This year sees the 950th anniversary of the Norman invasion of England, an event that changed England like few others before or since. It was a battle between three players that had started years earlier and that came to an end in October 1066. At the heart of the fight lay a crown and the rule over one of Europe's most sought-after realms. Anglo-Saxon England was a civilised, prosperous land and its aging king had no direct heir.

Some say Edward the Confessor had promised the crown to William, duke of Normandy. William was certainly of that opinion. Others, most notably the Norwegian king Harald Hardrada, had no qualms to take the crown by force. But neither of the two was present when Edward died on January 5th. Harold Godwinson, earl of Wessex and the most powerful of Edward's court, was crowned on January 6th 1066, promoted to the honour by England's ruling council, the Witan.

Harold Takes the Crown - the new Bayeux Tapestry by Annette Banks

With only a tenuous claim to England's crown, Harold had to expect trouble. And trouble wasn't long arriving. At this time, 950 years ago, William, duke of Normandy would have been gathering men and resources to his banner. He would have been petitioning the Pope for intervention, since - according to him - Harold had earlier sworn to support William's bid for the English crown. Most of all, though, William would have been building ships. A whole fleet of ships that would take him and his army across the channel.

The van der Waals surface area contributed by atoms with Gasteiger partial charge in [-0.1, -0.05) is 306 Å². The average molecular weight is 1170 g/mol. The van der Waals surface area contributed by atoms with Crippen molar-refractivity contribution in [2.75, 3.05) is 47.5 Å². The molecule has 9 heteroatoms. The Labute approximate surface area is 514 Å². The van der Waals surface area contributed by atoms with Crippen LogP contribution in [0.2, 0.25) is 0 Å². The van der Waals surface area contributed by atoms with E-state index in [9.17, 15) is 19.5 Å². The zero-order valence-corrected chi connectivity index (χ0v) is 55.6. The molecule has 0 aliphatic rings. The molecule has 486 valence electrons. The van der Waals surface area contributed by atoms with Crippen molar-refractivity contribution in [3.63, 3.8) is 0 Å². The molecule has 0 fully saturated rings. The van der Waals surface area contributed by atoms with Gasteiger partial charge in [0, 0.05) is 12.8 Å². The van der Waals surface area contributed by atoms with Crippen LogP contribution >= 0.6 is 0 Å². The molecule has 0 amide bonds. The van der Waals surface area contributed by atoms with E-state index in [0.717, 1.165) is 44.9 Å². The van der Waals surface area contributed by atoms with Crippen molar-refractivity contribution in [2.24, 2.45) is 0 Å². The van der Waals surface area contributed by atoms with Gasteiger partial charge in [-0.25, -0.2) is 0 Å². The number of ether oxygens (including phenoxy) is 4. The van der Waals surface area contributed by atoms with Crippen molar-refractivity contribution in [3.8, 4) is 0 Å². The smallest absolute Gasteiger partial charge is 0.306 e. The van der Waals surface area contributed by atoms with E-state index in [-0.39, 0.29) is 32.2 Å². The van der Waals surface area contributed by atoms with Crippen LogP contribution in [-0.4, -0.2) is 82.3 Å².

But this is a story for next month's newsletter.

It's Asparagus Season!

And I can never let that pass, even though the farm closest to us was last week selling asparagus brought in from Herefordshire, since theirs isn't quite ready for cutting yet. I'm hoping the slight delay to its start will make the season last longer, and we have had our first asparagus dinners - so I'm well content.

I love this time of year, since most foodie magazines are full of recipes for asparagus, fresh peas, broad beans and strawberries. All things I love to eat and love to cook with. The asparagus recipes veer between the tried and traditional and the increasingly outlandish, but that's fine. We'll eat all our favourites first and then, if there's still something of the season left, we can start experimenting. And yes, we can eat asparagus three times a day!

Breakfast? Of course. Treat friends and family to a splendid brunch simply by serving toasted English muffins, topped with lightly griddled, thin spears of asparagus and a poached egg, and coated with Hollandaise sauce.

Lunch? Toast a slice of bread and rub lightly with garlic. Sit on a large plate. Griddle enough asparagus to cover the toast. Shave parmesan flakes over the top. Drizzle with your bestest, greenest olive oil and your most expensive, treacle-thick balsamic vinegar. Serve olives on the side.

Dinner? I can almost write a book here, but spears too thick to be griddled without burning work well sliced in a creamy risotto. They go equally well with gnocchi in garlic cream. Or bake them in the oven and serve very simply with lemon and parsley butter and toasted breadcrumbs, alongside a dish of buttered Jersey Royals.

It's asparagus season - and we're loving it!

And Next Month …

I'm not quite sure what's on my to-do list for next month. The suddenly stunning weather has surprised us a little. Exploring more of England is certainly on the list. Meanwhile, please keep well, and I'll be back next month!